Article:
This might be out of scope of this forum, but you all know a whole lot more than I do about things like this, so I thought I'd pick your thoughts since my Google-fu hasn't turned up much at this point.
What I'm trying to do is create a pseudo-MPPT circuit to glean as much power as possible out of a small 1W 6V solar panel, with a Vmp of 6v7 and Voc of 8v. I've successfully gotten this to work using a TL431, BC547, and a voltage divider, so that as long as there's enough sun to drive the voltage up past Vmp, I can glean between 40-60mA constantly out of the panel in late December. (I can only assume that this number will be higher in the summer too.) I can do this by using a voltage divider with the high side at 6.5k and low side at 3.9k to establish the reference voltage for the TL431.
What I'm wanting to do though, is to be able to adjust the high side so that if it's kind of cloudy (or morning/evening,) I can cull back the voltage cutoff from Vmp down closer to 4v. I know that I wouldn't get as much power at those lower voltages, but as things sit, I'm wasting charging current between 4v and the 6v7 cutoff (I can get 2mA out of a shaded panel at 4v.)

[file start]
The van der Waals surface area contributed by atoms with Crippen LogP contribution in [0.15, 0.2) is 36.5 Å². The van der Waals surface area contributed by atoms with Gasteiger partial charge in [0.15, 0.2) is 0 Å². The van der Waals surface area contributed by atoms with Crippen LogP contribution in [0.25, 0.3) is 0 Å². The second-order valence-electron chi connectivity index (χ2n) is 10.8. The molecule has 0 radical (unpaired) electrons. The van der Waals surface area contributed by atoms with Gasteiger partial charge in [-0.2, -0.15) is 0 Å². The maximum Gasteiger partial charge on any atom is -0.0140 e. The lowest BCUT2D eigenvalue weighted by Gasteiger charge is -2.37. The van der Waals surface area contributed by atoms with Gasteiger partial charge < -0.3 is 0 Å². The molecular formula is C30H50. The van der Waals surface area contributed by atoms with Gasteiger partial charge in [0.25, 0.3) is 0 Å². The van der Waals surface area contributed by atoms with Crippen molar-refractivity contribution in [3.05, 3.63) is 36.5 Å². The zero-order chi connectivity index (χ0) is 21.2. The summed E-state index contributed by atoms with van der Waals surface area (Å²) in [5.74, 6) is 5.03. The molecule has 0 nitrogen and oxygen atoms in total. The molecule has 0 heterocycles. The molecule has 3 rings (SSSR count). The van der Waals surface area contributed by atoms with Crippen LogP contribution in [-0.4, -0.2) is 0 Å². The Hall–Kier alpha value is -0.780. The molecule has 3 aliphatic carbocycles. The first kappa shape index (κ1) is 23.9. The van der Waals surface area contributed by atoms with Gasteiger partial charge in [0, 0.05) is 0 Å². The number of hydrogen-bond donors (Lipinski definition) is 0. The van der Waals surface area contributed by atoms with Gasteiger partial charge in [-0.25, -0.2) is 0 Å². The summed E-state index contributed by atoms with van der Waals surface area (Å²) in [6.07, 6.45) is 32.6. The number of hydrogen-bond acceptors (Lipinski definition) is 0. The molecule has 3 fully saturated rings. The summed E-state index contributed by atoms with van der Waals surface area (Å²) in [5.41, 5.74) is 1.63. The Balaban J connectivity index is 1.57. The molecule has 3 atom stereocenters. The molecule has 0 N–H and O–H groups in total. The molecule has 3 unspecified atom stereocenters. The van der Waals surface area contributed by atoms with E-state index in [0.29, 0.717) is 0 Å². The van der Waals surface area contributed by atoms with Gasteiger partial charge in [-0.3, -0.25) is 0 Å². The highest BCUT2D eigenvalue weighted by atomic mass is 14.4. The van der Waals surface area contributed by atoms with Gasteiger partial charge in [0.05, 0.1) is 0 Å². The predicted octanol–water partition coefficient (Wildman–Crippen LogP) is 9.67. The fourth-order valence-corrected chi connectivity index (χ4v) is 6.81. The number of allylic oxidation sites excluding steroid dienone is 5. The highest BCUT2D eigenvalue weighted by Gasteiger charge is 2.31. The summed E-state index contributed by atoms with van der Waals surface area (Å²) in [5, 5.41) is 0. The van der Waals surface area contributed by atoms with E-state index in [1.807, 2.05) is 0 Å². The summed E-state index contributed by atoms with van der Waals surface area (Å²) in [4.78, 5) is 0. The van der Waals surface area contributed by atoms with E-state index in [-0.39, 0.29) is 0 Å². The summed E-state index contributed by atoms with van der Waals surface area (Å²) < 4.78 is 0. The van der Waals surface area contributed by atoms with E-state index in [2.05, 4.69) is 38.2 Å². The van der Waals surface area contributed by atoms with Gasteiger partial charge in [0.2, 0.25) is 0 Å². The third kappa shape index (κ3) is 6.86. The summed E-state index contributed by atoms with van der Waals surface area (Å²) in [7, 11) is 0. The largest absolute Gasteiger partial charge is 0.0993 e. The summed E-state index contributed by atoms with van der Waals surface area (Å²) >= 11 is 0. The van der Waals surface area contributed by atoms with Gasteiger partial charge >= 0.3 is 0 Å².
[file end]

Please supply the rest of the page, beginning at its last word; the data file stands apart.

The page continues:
I was thinking that I could maybe use something like a DS1804 digital potentiometer, and some sort of voltage comparator circuit to try to adjust down the resistance of the voltage divider as the output from the panel decreases, or increase the resistance as the panel output increases. I know it wouldn't be true MPPT, but it would be close-ish.
What I'm not sure about though, is how to do this exactly.
I was thinking something along the lines of using a 555 timer to trigger a voltage comparator, and if the panel voltage was above Vmp, have it increase the resistance on the high side of the divider, or if the panel voltage was below Vmp, have it decrease the resistance. Do you think that this is possible without making things super complicated, or super expensive?
The purpose of this circuit is to keep some super capacitors charged, and run a small data logger with sensors off of the caps.
From my testing, the logger requires about 90mA for ~5 seconds when logging, and then 0.3mA when sleeping. I was going to have it log once every 10 minutes during the day, and once every hour during the night.
Since this setup will be entirely outdoors, pretty much every battery technology is unusable, since the winters will get down below 0F, and summers can get over 110F. Which is why I was looking at super caps.